(Bloomberg) -- A Sudanese economist who’s worked for the United Nations and African Development Bank was sworn in as the first prime minister since President Omar al-Bashir’s overthrow, pledging to overhaul the country’s ravaged economy.
Abdalla Hamdok, the opposition’s choice for the premiership, took the oath of office late Wednesday. He’s the latest person to join a transitional government that’s meant to rule for three years and divide powers between pro-democracy activists and the military that ousted Bashir. His appointment came after months of protests, crackdowns and stalled negotiations.
“The slogan of ‘freedom, peace and justice’ will be the program of the transitional period,” Hamdok told reporters in the capital, Khartoum. He said that “with the right vision and right policies we will be able to address this economic crisis” that’s seen inflation rocket over 45% and shortages of fuel, bread and banknotes.
Sudan’s turmoil has been closely watched in North Africa and the Middle East, where the uprisings earlier this decade that unseated presidents from Tunisia to Yemen are fresh in the memory. Saudi Arabia and the United Arab Emirates have pledged $3 billion in aid to Sudan, where soaring costs of living sparked the demonstrations in late 2018. The Gulf states’ prior interventions in uprisings have acted to bolster national armies or maintain the status quo.
Another major component of the transitional government -- a so-called sovereign council made up of six civilian and five military representatives and holding some executive powers -- was sworn in earlier Wednesday. Its head is Abdel Fattah al-Burhan, a lieutenant-general who led the previous military council, and Mohamed Hamdan, the leader of a militia accused of a fatal crackdown on protesters also has a place. A cabinet of technocrats is set to be announced later this month.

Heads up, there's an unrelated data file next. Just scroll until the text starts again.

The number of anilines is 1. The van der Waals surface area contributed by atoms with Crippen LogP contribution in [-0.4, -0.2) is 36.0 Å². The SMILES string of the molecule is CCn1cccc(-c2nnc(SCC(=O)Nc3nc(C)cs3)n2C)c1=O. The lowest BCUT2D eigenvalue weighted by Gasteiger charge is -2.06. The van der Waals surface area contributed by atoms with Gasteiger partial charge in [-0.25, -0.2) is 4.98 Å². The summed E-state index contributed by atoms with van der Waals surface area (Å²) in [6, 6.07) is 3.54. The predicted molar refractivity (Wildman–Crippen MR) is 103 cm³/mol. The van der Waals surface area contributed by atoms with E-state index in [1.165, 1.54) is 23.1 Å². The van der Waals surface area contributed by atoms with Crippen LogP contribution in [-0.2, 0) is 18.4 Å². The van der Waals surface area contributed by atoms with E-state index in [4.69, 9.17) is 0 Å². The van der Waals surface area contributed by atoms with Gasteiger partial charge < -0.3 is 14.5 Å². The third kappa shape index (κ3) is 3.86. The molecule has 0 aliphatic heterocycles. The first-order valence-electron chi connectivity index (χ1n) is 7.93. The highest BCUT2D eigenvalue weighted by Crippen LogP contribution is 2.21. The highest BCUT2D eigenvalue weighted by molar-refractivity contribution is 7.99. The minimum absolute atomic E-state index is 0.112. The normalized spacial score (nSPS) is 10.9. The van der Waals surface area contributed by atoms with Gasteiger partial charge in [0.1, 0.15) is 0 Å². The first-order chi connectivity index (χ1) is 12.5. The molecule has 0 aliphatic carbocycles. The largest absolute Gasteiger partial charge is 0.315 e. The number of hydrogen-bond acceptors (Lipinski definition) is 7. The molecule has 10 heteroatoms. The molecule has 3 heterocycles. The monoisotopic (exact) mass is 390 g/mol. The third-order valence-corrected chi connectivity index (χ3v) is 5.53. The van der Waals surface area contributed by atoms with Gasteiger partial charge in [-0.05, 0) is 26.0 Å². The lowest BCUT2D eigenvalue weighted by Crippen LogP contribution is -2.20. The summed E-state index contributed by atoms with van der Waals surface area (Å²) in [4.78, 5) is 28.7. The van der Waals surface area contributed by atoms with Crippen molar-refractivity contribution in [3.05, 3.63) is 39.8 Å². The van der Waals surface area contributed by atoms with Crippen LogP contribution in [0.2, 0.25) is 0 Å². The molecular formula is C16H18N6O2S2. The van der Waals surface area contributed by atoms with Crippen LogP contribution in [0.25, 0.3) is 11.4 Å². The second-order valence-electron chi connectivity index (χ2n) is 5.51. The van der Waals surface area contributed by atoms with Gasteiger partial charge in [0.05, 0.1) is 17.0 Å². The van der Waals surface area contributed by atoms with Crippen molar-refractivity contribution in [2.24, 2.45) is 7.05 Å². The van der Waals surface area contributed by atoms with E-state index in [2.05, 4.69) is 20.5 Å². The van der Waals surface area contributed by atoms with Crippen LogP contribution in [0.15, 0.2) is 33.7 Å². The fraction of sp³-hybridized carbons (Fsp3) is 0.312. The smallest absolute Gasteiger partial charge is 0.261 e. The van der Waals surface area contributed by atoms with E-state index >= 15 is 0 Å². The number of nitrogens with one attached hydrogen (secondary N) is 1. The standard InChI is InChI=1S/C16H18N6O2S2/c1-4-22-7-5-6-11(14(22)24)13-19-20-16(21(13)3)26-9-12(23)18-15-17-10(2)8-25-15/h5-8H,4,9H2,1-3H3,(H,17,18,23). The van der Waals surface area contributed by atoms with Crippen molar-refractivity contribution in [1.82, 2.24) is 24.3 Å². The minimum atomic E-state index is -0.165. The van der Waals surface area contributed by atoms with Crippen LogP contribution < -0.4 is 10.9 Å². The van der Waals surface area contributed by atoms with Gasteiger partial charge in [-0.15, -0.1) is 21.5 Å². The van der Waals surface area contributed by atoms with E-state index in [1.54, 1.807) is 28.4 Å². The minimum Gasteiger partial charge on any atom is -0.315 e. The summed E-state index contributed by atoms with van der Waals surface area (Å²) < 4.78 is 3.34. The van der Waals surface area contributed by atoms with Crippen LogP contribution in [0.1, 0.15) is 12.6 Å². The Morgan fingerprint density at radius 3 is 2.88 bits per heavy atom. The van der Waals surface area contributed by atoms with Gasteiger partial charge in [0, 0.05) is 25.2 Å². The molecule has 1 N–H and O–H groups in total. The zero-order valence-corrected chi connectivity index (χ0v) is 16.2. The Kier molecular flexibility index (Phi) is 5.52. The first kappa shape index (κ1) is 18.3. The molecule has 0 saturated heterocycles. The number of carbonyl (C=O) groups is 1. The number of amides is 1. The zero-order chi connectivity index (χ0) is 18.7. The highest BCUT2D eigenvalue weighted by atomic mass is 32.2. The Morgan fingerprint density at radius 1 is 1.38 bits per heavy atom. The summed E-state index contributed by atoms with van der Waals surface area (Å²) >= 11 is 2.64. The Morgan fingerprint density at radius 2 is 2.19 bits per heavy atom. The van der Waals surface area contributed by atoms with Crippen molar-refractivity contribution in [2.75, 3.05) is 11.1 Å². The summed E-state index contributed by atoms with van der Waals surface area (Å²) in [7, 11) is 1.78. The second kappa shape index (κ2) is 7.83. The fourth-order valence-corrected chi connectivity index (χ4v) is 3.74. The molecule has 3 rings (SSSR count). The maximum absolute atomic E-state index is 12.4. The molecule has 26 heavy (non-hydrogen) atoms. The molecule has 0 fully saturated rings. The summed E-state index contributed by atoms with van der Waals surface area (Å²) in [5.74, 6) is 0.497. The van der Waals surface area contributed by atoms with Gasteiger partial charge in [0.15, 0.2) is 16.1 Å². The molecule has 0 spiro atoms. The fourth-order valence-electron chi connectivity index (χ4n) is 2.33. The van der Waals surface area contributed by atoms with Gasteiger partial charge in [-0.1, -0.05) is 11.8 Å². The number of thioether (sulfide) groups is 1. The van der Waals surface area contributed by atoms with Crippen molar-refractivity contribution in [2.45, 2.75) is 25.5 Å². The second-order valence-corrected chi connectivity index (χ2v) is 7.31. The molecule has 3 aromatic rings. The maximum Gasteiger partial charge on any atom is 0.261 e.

A graduate of universities in Manchester, England, and Khartoum, Hamdok was a policy economist at the African Development Bank and also worked with the International Labour Organization in Zimbabwe. More recently, he served as the deputy executive secretary of the UN Economic Commission for Africa.
The government, including members of the main Freedom and Change opposition coalition, will tackle “the immediate challenges through a recovery program that will address peoples’ needs and the issues of inflation and availability of commodities including wheat, fuel, medicines,” Hamdok said. He also said work is needed to restore trust in the “banking sector that has almost collapsed.”
Other people on the sovereign council include:
Mohamed Alfaki Suleman, a journalist, author and leading member of the Sudanese Unionist PartyAlsidig Touwer Kafi, a physics professor and prominent member of Sudan’s Baath PartyRaja Nicole Issa, a lawyer and one of only two women membersShams Aldin Kabashi, a lieutenant-general who was spokesman for the military council
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